Finance Minister Grant Robertson is defending the Government's economic response to Covid-19, but acknowledges there's still more work to be done.
His comments today on TVNZ1's Breakfast come after his National counterpart Paul Goldsmith said more investment was needed in the private sector to create sustainable jobs during the pandemic.
In the first round of data from TVNZ's Vote Compass online tool it was revealed that those who have participated so far rank economy as the most important issue in the upcoming election.
It showed 29 per cent of participants picked the economy as their number one focus.
The result was well ahead of the Government's response to the Covid-19 crisis, which 17 per cent said was their number one focus.
The two are clearly interlinked - New Zealand's response to Covid-19 is about health, but also jobs, economic stimulus, opportunity, debt and the economy.
Finance spokesmen for the two major political parties - National and Labour - discussed the issues in separate interviews on TVNZ1's Breakfast this morning.
National's Mr Goldsmith said the big difference between his party and Labour was that under National they wouldn't borrow money to buy jobs.
"The critical part of the story is it's private sector investment that creates sustainable jobs," he said.
"It's people going out and saying 'okay, I've got my business', there's tens of thousands of business owners in the country and we want them to be saying 'look I want to expand, I want to take on that extra person, I want to take a risk and start an entrepreneurship'."
Mr Goldsmith said 10,000 jobs a month were being created in the last two years of the previous National Government.
"It wasn't because the Government was doing stuff, it was the private sector investing and growing and that is the only path out of this sustainably," he said.
"The worry that I have is the Government seems to just be carrying on as if nothing's changed, they keep on adding more regulatory costs, they're talking about higher debts, the Greens think that tax is love and they want more of it ... and they've made it more difficult for investment to come from offshore and so that all makes it more difficult for the private sector to grow and invest."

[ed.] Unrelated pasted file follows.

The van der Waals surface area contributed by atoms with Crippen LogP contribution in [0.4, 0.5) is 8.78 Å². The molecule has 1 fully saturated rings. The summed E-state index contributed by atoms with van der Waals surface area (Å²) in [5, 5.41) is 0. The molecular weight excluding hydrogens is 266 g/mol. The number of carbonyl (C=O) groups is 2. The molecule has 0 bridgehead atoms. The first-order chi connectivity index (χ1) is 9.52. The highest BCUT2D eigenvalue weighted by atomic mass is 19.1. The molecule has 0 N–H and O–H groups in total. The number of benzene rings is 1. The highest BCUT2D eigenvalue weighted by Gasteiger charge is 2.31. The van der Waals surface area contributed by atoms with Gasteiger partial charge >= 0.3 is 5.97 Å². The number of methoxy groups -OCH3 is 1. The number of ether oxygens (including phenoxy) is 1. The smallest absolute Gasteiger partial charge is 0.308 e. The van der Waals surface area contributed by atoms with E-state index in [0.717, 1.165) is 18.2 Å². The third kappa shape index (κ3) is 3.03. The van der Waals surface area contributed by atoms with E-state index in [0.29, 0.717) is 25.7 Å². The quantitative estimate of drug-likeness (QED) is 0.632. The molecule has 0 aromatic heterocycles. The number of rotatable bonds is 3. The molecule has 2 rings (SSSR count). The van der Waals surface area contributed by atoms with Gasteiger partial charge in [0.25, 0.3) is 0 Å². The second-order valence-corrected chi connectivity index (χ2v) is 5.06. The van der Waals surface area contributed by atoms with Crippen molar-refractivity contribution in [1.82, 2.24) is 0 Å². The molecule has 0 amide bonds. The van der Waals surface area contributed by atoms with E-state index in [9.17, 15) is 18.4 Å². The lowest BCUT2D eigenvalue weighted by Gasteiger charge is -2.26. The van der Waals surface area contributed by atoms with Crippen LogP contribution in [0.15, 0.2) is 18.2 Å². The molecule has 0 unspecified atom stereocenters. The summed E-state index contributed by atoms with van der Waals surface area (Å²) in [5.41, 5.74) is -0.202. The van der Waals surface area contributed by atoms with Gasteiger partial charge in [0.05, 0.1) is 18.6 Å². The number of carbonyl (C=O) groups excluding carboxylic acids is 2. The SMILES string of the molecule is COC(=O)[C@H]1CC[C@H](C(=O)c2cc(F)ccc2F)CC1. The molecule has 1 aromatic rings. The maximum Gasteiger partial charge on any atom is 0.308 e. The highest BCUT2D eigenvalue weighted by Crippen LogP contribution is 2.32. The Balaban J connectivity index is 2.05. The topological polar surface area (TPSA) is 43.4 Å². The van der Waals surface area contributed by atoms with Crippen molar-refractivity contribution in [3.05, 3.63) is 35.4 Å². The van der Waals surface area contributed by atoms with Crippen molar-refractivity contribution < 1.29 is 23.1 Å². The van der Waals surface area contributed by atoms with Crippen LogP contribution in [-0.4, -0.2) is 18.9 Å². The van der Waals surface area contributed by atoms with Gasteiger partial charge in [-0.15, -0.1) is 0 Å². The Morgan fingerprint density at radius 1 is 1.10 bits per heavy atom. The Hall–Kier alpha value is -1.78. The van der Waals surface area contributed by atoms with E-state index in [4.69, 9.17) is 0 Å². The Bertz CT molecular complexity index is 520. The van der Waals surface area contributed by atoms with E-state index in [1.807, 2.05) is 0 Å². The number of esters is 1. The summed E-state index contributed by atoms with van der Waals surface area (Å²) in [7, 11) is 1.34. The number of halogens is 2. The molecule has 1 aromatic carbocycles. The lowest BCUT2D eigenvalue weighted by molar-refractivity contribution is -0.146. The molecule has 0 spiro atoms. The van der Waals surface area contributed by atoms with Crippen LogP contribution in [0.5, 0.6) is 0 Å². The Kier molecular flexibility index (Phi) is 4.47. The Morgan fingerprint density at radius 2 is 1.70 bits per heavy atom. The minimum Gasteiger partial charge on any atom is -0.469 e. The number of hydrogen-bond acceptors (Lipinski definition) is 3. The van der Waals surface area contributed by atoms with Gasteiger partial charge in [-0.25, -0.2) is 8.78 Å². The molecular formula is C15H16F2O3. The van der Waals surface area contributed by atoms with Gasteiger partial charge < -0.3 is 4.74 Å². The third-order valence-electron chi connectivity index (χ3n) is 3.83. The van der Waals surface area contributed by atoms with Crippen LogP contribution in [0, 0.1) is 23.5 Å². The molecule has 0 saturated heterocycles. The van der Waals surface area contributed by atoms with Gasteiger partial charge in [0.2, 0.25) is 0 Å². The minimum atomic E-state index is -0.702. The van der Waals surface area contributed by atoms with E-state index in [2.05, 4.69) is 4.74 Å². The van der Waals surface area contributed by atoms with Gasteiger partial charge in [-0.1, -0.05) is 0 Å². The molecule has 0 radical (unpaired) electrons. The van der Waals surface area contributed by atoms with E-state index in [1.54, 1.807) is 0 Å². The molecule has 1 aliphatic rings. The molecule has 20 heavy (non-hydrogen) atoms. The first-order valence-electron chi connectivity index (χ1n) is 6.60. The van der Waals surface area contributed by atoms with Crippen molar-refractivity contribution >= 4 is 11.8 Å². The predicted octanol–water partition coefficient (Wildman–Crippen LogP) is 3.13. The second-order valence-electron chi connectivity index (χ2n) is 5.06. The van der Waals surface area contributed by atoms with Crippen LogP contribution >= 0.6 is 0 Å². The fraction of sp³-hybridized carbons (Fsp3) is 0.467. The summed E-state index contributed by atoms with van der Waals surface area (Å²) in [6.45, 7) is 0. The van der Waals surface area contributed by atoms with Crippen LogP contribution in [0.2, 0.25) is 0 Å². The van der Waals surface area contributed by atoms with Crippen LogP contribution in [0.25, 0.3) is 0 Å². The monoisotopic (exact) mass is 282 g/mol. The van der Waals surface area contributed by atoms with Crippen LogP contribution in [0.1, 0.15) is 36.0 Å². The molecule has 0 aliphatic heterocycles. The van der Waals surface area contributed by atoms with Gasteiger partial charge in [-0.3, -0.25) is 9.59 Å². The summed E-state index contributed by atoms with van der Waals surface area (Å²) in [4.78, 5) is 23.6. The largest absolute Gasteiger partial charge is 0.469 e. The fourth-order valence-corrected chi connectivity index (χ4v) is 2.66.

Mr Goldsmith said a lot of families were struggling with job loss already due to the Covid-19 pandemic, with more to come over the coming months "because the economy has been devastated by this Covid lockdown and restrictions".
He said the predictions for New Zealand's economy were much worse than in Australia.
However, Mr Robertson defended the Government's response to the pandemic.
He acknowledged that the "economic shock" due to the pandemic had been tough on Kiwis.
"This is tough for many people and I don't shy away from that at all. I know in some of those households if people have lost their jobs then they've gone on to that Covid income relief payment and they are getting support.
"We are actively using the power of Government to support people into work ... at a time like this, this is where Government does step up.
"All the way through the time we've been in Government we've been taking steps to reduce inequality, the very first thing we did was reverse the previous Government's tax cuts which you and I would have got the benefit of and made sure that those went to low and middle income families," he told Breakfast host John Campbell.
"On the child poverty indicators that we now have to measure ourselves against because we passed a law to make sure that we do, seven of nine of those have improved.
"Is there more to do? Of course there's more to do and that's what we want to keep doing in another term."
Mr Robertson said "more to do" was about investing to move people "above and beyond where they are now", including investment in up-skilling people with free apprenticeships and subsidised trade training, as well as building more public housing.
"All of those things are massive factors in if people, children, get a decent start in life, families have enough income."
However, Mr Robertson also said a tax policy would be out "very, very soon".
"We know that all New Zealanders need to pay their fair share, that we do need to be in a situation where we look to the future of the kinds of public services we need, the kinds of debt reduction plan we'll need in the future. We're all going to have to bare some of that but our announcements on that will come very soon."